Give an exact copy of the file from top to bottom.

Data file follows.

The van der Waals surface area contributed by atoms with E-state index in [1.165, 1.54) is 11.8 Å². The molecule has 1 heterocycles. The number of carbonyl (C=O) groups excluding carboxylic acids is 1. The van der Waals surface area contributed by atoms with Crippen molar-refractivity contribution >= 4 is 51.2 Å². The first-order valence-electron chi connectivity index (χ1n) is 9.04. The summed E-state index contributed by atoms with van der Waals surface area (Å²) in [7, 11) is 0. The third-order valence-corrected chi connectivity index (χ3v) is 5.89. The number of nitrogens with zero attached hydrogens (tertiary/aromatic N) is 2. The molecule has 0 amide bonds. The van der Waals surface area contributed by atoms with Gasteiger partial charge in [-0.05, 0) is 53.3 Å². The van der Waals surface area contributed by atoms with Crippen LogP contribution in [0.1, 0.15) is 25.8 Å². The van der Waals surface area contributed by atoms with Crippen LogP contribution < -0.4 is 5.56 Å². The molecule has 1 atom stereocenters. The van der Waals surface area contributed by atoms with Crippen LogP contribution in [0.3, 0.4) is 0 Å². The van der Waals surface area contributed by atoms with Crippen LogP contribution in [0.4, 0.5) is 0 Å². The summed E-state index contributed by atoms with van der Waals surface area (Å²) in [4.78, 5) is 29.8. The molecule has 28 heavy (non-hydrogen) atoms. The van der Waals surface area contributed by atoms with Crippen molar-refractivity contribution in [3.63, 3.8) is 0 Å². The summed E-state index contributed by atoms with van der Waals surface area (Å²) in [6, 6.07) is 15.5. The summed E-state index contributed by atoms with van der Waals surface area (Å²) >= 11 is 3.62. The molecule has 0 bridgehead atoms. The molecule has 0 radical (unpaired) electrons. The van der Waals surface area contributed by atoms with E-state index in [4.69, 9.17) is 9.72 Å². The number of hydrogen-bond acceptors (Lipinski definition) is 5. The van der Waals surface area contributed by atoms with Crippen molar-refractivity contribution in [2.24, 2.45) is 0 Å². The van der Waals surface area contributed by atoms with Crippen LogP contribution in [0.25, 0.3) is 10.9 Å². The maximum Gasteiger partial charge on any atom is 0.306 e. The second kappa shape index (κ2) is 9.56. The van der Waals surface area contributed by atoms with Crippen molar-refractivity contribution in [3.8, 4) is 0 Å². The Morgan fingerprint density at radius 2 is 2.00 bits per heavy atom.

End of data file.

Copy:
The van der Waals surface area contributed by atoms with E-state index in [1.165, 1.54) is 11.8 Å². The molecule has 1 heterocycles. The number of carbonyl (C=O) groups excluding carboxylic acids is 1. The van der Waals surface area contributed by atoms with Crippen molar-refractivity contribution >= 4 is 51.2 Å². The first-order valence-electron chi connectivity index (χ1n) is 9.04. The summed E-state index contributed by atoms with van der Waals surface area (Å²) in [7, 11) is 0. The third-order valence-corrected chi connectivity index (χ3v) is 5.89. The number of nitrogens with zero attached hydrogens (tertiary/aromatic N) is 2. The molecule has 0 amide bonds. The van der Waals surface area contributed by atoms with Gasteiger partial charge in [-0.05, 0) is 53.3 Å². The van der Waals surface area contributed by atoms with Crippen LogP contribution in [0.1, 0.15) is 25.8 Å². The van der Waals surface area contributed by atoms with Crippen LogP contribution < -0.4 is 5.56 Å². The molecule has 1 atom stereocenters. The van der Waals surface area contributed by atoms with Crippen LogP contribution in [0.3, 0.4) is 0 Å². The van der Waals surface area contributed by atoms with Crippen LogP contribution in [0.4, 0.5) is 0 Å². The summed E-state index contributed by atoms with van der Waals surface area (Å²) in [4.78, 5) is 29.8. The molecule has 28 heavy (non-hydrogen) atoms. The van der Waals surface area contributed by atoms with Crippen molar-refractivity contribution in [3.63, 3.8) is 0 Å². The summed E-state index contributed by atoms with van der Waals surface area (Å²) in [6, 6.07) is 15.5. The summed E-state index contributed by atoms with van der Waals surface area (Å²) >= 11 is 3.62. The molecule has 0 bridgehead atoms. The molecule has 0 radical (unpaired) electrons. The van der Waals surface area contributed by atoms with E-state index in [4.69, 9.17) is 9.72 Å². The number of hydrogen-bond acceptors (Lipinski definition) is 5. The van der Waals surface area contributed by atoms with Crippen molar-refractivity contribution in [2.24, 2.45) is 0 Å². The van der Waals surface area contributed by atoms with Crippen LogP contribution in [0.25, 0.3) is 10.9 Å². The maximum Gasteiger partial charge on any atom is 0.306 e. The second kappa shape index (κ2) is 9.56. The van der Waals surface area contributed by atoms with Crippen molar-refractivity contribution in [3.8, 4) is 0 Å². The Morgan fingerprint density at radius 2 is 2.00 bits per heavy atom.